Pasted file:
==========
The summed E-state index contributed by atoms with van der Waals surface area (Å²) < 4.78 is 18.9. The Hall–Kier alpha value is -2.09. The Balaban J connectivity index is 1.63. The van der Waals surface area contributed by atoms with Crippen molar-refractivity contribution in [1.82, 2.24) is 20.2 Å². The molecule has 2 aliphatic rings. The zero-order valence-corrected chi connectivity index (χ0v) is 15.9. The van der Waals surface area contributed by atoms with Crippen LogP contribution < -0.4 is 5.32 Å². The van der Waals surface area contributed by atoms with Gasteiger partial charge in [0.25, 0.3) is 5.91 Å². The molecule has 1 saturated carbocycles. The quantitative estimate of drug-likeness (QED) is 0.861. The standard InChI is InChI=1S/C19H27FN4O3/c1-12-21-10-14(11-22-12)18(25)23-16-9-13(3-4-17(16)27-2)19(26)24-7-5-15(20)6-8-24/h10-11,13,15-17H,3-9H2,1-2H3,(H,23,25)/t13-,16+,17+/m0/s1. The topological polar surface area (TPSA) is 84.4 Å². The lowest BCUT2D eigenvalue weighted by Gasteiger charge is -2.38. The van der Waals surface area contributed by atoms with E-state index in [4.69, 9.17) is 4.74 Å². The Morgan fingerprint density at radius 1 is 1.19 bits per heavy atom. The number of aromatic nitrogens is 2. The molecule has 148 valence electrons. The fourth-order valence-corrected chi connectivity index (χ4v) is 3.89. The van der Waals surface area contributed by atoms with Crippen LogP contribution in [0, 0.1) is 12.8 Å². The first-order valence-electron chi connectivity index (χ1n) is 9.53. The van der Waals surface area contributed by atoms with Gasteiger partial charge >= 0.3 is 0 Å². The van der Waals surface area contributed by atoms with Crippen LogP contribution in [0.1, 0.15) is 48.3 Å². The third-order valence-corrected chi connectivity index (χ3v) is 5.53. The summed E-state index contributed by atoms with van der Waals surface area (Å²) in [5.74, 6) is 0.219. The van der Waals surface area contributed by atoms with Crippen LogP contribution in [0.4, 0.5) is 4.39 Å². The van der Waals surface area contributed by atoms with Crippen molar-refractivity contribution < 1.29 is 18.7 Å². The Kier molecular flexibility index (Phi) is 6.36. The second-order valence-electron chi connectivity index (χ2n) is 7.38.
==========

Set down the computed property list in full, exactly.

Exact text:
The summed E-state index contributed by atoms with van der Waals surface area (Å²) < 4.78 is 18.9. The Hall–Kier alpha value is -2.09. The Balaban J connectivity index is 1.63. The van der Waals surface area contributed by atoms with Crippen molar-refractivity contribution in [1.82, 2.24) is 20.2 Å². The molecule has 2 aliphatic rings. The zero-order valence-corrected chi connectivity index (χ0v) is 15.9. The van der Waals surface area contributed by atoms with Crippen LogP contribution < -0.4 is 5.32 Å². The van der Waals surface area contributed by atoms with Gasteiger partial charge in [0.25, 0.3) is 5.91 Å². The molecule has 1 saturated carbocycles. The quantitative estimate of drug-likeness (QED) is 0.861. The standard InChI is InChI=1S/C19H27FN4O3/c1-12-21-10-14(11-22-12)18(25)23-16-9-13(3-4-17(16)27-2)19(26)24-7-5-15(20)6-8-24/h10-11,13,15-17H,3-9H2,1-2H3,(H,23,25)/t13-,16+,17+/m0/s1. The topological polar surface area (TPSA) is 84.4 Å². The lowest BCUT2D eigenvalue weighted by Gasteiger charge is -2.38. The van der Waals surface area contributed by atoms with E-state index in [4.69, 9.17) is 4.74 Å². The Morgan fingerprint density at radius 1 is 1.19 bits per heavy atom. The number of aromatic nitrogens is 2. The molecule has 148 valence electrons. The fourth-order valence-corrected chi connectivity index (χ4v) is 3.89. The van der Waals surface area contributed by atoms with Crippen LogP contribution in [0, 0.1) is 12.8 Å². The first-order valence-electron chi connectivity index (χ1n) is 9.53. The van der Waals surface area contributed by atoms with Gasteiger partial charge >= 0.3 is 0 Å². The van der Waals surface area contributed by atoms with Crippen LogP contribution in [0.1, 0.15) is 48.3 Å². The third-order valence-corrected chi connectivity index (χ3v) is 5.53. The summed E-state index contributed by atoms with van der Waals surface area (Å²) in [5.74, 6) is 0.219. The van der Waals surface area contributed by atoms with Crippen LogP contribution in [0.4, 0.5) is 4.39 Å². The van der Waals surface area contributed by atoms with Crippen molar-refractivity contribution < 1.29 is 18.7 Å². The Kier molecular flexibility index (Phi) is 6.36. The second-order valence-electron chi connectivity index (χ2n) is 7.38.